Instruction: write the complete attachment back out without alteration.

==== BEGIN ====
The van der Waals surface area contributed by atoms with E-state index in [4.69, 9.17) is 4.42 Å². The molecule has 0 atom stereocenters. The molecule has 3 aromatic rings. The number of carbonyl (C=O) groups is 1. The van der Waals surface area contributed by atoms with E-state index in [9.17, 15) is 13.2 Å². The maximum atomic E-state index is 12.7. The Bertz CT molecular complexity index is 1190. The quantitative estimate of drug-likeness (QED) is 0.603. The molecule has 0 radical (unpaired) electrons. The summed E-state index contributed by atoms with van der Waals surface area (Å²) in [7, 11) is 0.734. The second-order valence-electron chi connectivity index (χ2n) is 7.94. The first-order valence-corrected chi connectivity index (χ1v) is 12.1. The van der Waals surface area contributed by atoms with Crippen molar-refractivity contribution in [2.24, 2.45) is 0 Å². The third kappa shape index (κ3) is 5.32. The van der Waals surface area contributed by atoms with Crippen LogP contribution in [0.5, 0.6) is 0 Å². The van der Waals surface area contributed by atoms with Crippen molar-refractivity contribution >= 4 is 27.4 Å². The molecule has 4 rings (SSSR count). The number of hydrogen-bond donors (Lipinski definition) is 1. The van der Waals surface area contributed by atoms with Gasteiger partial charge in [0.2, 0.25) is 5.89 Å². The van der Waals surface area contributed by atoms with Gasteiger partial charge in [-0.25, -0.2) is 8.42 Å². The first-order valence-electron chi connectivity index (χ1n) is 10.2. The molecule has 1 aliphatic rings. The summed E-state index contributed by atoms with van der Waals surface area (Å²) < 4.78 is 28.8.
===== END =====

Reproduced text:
The van der Waals surface area contributed by atoms with E-state index in [4.69, 9.17) is 4.42 Å². The molecule has 0 atom stereocenters. The molecule has 3 aromatic rings. The number of carbonyl (C=O) groups is 1. The van der Waals surface area contributed by atoms with E-state index in [9.17, 15) is 13.2 Å². The maximum atomic E-state index is 12.7. The Bertz CT molecular complexity index is 1190. The quantitative estimate of drug-likeness (QED) is 0.603. The molecule has 0 radical (unpaired) electrons. The summed E-state index contributed by atoms with van der Waals surface area (Å²) in [7, 11) is 0.734. The second-order valence-electron chi connectivity index (χ2n) is 7.94. The first-order valence-corrected chi connectivity index (χ1v) is 12.1. The van der Waals surface area contributed by atoms with Crippen molar-refractivity contribution in [2.24, 2.45) is 0 Å². The third kappa shape index (κ3) is 5.32. The van der Waals surface area contributed by atoms with Crippen LogP contribution in [0.5, 0.6) is 0 Å². The van der Waals surface area contributed by atoms with Crippen molar-refractivity contribution >= 4 is 27.4 Å². The molecule has 4 rings (SSSR count). The number of hydrogen-bond donors (Lipinski definition) is 1. The van der Waals surface area contributed by atoms with Gasteiger partial charge in [0.2, 0.25) is 5.89 Å². The van der Waals surface area contributed by atoms with Gasteiger partial charge in [-0.25, -0.2) is 8.42 Å². The first-order valence-electron chi connectivity index (χ1n) is 10.2. The molecule has 1 aliphatic rings. The summed E-state index contributed by atoms with van der Waals surface area (Å²) < 4.78 is 28.8.